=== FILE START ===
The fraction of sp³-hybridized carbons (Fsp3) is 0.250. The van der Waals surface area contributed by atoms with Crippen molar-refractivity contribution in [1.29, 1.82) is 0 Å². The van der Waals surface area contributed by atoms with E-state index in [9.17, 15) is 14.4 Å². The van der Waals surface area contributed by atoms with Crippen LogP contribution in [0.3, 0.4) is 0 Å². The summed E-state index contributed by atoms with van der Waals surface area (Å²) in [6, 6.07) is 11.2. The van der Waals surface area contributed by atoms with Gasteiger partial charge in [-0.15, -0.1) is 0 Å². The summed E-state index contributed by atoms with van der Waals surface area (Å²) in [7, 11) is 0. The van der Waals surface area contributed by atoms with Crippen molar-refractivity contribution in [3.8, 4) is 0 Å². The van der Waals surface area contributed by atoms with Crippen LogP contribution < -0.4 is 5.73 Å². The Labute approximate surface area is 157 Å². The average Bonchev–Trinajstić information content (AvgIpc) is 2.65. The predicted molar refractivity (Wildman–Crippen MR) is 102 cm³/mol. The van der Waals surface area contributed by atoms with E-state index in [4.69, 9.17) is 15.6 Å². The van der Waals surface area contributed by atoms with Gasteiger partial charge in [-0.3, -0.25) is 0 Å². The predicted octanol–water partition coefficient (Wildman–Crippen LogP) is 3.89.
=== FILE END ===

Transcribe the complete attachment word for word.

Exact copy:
The fraction of sp³-hybridized carbons (Fsp3) is 0.250. The van der Waals surface area contributed by atoms with Crippen molar-refractivity contribution in [1.29, 1.82) is 0 Å². The van der Waals surface area contributed by atoms with E-state index in [9.17, 15) is 14.4 Å². The van der Waals surface area contributed by atoms with Crippen LogP contribution in [0.3, 0.4) is 0 Å². The summed E-state index contributed by atoms with van der Waals surface area (Å²) in [6, 6.07) is 11.2. The van der Waals surface area contributed by atoms with Gasteiger partial charge in [-0.15, -0.1) is 0 Å². The summed E-state index contributed by atoms with van der Waals surface area (Å²) in [7, 11) is 0. The van der Waals surface area contributed by atoms with Crippen molar-refractivity contribution in [3.8, 4) is 0 Å². The van der Waals surface area contributed by atoms with Crippen LogP contribution < -0.4 is 5.73 Å². The Labute approximate surface area is 157 Å². The average Bonchev–Trinajstić information content (AvgIpc) is 2.65. The predicted molar refractivity (Wildman–Crippen MR) is 102 cm³/mol. The van der Waals surface area contributed by atoms with E-state index in [4.69, 9.17) is 15.6 Å². The van der Waals surface area contributed by atoms with Gasteiger partial charge in [-0.3, -0.25) is 0 Å². The predicted octanol–water partition coefficient (Wildman–Crippen LogP) is 3.89.